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Top con­sumers’ extinc­tion increase extinc­tion risks through­out the food web

pub­lished 24 June 2012 | mod­i­fied 05 Decem­ber 2012

Global warm­ing may cause more extinc­tions than pre­dicted if sci­en­tists fail to account for inter­ac­tions among species in their mod­els, Yale and Uni­ver­sity of Con­necti­cut researchers argue in Sci­ence.

Cur­rently, most mod­els pre­dict­ing the effects of cli­mate change treat species sep­a­rately and focus only on cli­matic and envi­ron­men­tal dri­vers, but we know that species don’t exist in a vac­uum. They inter­act with each other in ways that deeply affect their viability
pri­mary author, Phoebe Zar­netske, Yale School of Forestry & Envi­ron­men­tal Studies »

Zar­netske said the com­plex­ity of “species inter­ac­tion net­works” dis­cour­ages their inclu­sion in mod­els pre­dict­ing the effects of cli­mate change. Using the single-​species, or “cli­mate enve­lope,” approach, researchers have pre­dicted that 15 per­cent to 37 per­cent of species will be faced with extinc­tion by 2050. But research has shown that top con­sumers — preda­tors and her­bi­vores — have an espe­cially strong effect on many other species. In a warm­ing world, these species are “biotic mul­ti­pli­ers,” increas­ing the extinc­tion risk and alter­ing the ranges of many other species in the food web.

wolves hunting yellowstoneThe paper argues that focus­ing on these biotic mul­ti­pli­ers and their inter­ac­tions with other species is a promis­ing way to improve pre­dic­tions of the effects of cli­mate change, and recent stud­ies sup­port this idea. On Isle Royale, an island in Lake Supe­rior, ris­ing win­ter tem­per­a­tures and a dis­ease out­break caused wolf pop­u­la­tions to decline and the num­ber of moose to surge, lead­ing to a decline in bal­sam fir trees. Stud­ies in the rocky inter­tidal of the North Amer­i­can Pacific Coast show that higher tem­per­a­tures altered the ranges of mus­sel species and their inter­ac­tion with sea stars, their top preda­tors, result­ing in lower species diver­sity. And in Arc­tic Green­land, stud­ies show that with­out cari­bou and muskoxen as top her­bi­vores, higher tem­per­a­tures can lead to decreased diver­sity in tun­dra plants and, in turn, affect many other species depen­dent on them.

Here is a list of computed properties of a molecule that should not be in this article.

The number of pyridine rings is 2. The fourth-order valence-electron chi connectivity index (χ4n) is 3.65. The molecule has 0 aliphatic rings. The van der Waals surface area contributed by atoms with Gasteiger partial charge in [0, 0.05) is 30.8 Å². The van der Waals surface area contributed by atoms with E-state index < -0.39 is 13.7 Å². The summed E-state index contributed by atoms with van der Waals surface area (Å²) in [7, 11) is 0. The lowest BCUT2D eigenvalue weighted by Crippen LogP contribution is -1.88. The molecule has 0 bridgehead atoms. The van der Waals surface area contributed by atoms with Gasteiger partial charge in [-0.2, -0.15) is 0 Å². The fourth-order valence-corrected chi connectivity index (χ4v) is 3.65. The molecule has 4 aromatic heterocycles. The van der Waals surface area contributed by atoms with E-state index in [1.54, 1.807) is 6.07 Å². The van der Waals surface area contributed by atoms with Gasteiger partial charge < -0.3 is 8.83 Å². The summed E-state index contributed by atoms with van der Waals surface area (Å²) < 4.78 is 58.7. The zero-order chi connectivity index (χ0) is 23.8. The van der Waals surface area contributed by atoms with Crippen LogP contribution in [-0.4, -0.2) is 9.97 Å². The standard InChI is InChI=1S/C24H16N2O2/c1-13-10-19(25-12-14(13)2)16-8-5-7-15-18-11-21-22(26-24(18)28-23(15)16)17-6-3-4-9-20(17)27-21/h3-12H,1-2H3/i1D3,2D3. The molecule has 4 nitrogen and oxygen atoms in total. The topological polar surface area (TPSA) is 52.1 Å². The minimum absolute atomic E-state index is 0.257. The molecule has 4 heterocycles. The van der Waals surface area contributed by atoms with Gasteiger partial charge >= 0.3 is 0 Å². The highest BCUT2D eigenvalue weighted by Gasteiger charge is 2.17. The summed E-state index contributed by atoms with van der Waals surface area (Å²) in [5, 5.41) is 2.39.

Cli­mate change is likely to have strong effects on top con­sumers. As a result, these effects can rip­ple through an entire food web, mul­ti­ply­ing extinc­tion risks along the way
co-​author Dave Skelly, Yale Uni­ver­sity »

“Species inter­ac­tions are nec­es­sary for life on Earth. We rely on fish­eries, tim­ber, agri­cul­ture, med­i­cine and a vari­ety of other ecosys­tem ser­vices that result from intact species inter­ac­tions,” said Zar­netske. “Humans have already altered these impor­tant species inter­ac­tions, and cli­mate change is pre­dicted to alter them fur­ther. Incor­po­rat­ing these inter­ac­tions into mod­els is cru­cial to informed man­age­ment deci­sions that pro­tect bio­di­ver­sity and the ser­vices it provides.”

Mul­ti­species mod­els with species inter­ac­tions, accord­ing to the paper, would enable track­ing of the biotic mul­ti­pli­ers by fol­low­ing how changes in the abun­dance of tar­get species, such as top con­sumers, alter the com­po­si­tion of com­mu­ni­ties of species. But there needs to be more data.

Col­lect­ing this type of high-​resolution bio­di­ver­sity data will not be easy. How­ever, insights from such data could pro­vide us with the abil­ity to pre­dict and thus avoid some of the neg­a­tive effects of cli­mate change on biodiversity
(co-​author Mark Urban, Uni­ver­sity of Connecticut)

In their study the researchers inter alia refer to last year’s pub­li­ca­tion in Sci­ence from James Estes and col­leagues. This study looked into the effect on nature of the loss of large top con­sumers, such as wolf, cougar, red deer and rhi­noc­eros. It sup­ports long-​standing the­ory about the role of top-​down forc­ing in ecosys­tems but also high­lights the unan­tic­i­pated impacts of trophic cas­cades on processes as diverse as the dynam­ics of dis­ease, wild­fire, car­bon seques­tra­tion, inva­sive species, and bio­geo­chem­i­cal cycles. So it is con­cluded that the loss of these ani­mals may be humankind’s most per­va­sive influ­ence on nature.

The above news item is reprinted from mate­ri­als avail­able at Yale School of Forestry & Envi­ron­men­tal Stud­ies and Sci­ence Mag­a­zine. Orig­i­nal text may be edited for con­tent and length.

(Source: Yale Uni­ver­sity, 21.06.2012; Sci­ence, 15.07.2011)

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